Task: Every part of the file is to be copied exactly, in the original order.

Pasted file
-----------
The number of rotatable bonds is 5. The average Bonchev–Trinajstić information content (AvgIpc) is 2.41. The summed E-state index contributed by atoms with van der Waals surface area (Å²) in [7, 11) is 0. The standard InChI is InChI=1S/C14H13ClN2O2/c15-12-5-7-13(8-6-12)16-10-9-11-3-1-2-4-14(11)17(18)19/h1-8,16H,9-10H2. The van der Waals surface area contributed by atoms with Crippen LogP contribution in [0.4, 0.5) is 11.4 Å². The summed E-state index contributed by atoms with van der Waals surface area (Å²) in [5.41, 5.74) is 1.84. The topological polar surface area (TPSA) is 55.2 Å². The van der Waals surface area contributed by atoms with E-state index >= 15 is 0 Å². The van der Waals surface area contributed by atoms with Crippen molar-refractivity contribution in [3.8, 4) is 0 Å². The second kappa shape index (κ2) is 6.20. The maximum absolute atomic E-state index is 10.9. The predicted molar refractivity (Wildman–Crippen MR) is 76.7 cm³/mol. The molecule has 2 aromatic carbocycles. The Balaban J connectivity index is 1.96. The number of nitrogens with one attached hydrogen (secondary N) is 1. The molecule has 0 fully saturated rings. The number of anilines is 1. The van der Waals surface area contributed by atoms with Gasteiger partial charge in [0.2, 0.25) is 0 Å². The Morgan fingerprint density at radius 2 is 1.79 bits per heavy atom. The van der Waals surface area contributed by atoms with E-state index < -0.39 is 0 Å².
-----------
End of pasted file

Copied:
The number of rotatable bonds is 5. The average Bonchev–Trinajstić information content (AvgIpc) is 2.41. The summed E-state index contributed by atoms with van der Waals surface area (Å²) in [7, 11) is 0. The standard InChI is InChI=1S/C14H13ClN2O2/c15-12-5-7-13(8-6-12)16-10-9-11-3-1-2-4-14(11)17(18)19/h1-8,16H,9-10H2. The van der Waals surface area contributed by atoms with Crippen LogP contribution in [0.4, 0.5) is 11.4 Å². The summed E-state index contributed by atoms with van der Waals surface area (Å²) in [5.41, 5.74) is 1.84. The topological polar surface area (TPSA) is 55.2 Å². The van der Waals surface area contributed by atoms with E-state index >= 15 is 0 Å². The van der Waals surface area contributed by atoms with Crippen molar-refractivity contribution in [3.8, 4) is 0 Å². The second kappa shape index (κ2) is 6.20. The maximum absolute atomic E-state index is 10.9. The predicted molar refractivity (Wildman–Crippen MR) is 76.7 cm³/mol. The molecule has 2 aromatic carbocycles. The Balaban J connectivity index is 1.96. The number of nitrogens with one attached hydrogen (secondary N) is 1. The molecule has 0 fully saturated rings. The number of anilines is 1. The van der Waals surface area contributed by atoms with Gasteiger partial charge in [0.2, 0.25) is 0 Å². The Morgan fingerprint density at radius 2 is 1.79 bits per heavy atom. The van der Waals surface area contributed by atoms with E-state index < -0.39 is 0 Å².